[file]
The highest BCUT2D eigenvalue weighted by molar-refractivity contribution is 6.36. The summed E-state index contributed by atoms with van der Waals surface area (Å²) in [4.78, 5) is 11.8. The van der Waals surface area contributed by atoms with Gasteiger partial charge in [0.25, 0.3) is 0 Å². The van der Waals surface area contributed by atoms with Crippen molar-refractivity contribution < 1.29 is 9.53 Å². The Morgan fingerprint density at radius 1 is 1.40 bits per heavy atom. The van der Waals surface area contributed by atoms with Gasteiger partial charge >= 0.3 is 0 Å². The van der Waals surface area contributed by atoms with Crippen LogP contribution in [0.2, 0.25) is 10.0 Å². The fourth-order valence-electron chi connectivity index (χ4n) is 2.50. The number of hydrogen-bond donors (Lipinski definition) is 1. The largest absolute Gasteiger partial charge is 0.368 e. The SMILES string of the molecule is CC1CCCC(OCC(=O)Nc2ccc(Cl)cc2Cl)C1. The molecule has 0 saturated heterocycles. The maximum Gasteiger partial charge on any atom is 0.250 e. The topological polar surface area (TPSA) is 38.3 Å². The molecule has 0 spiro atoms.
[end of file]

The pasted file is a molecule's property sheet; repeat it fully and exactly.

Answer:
The highest BCUT2D eigenvalue weighted by molar-refractivity contribution is 6.36. The summed E-state index contributed by atoms with van der Waals surface area (Å²) in [4.78, 5) is 11.8. The van der Waals surface area contributed by atoms with Gasteiger partial charge in [0.25, 0.3) is 0 Å². The van der Waals surface area contributed by atoms with Crippen molar-refractivity contribution < 1.29 is 9.53 Å². The Morgan fingerprint density at radius 1 is 1.40 bits per heavy atom. The van der Waals surface area contributed by atoms with Gasteiger partial charge >= 0.3 is 0 Å². The van der Waals surface area contributed by atoms with Crippen LogP contribution in [0.2, 0.25) is 10.0 Å². The fourth-order valence-electron chi connectivity index (χ4n) is 2.50. The number of hydrogen-bond donors (Lipinski definition) is 1. The largest absolute Gasteiger partial charge is 0.368 e. The SMILES string of the molecule is CC1CCCC(OCC(=O)Nc2ccc(Cl)cc2Cl)C1. The molecule has 0 saturated heterocycles. The maximum Gasteiger partial charge on any atom is 0.250 e. The topological polar surface area (TPSA) is 38.3 Å². The molecule has 0 spiro atoms.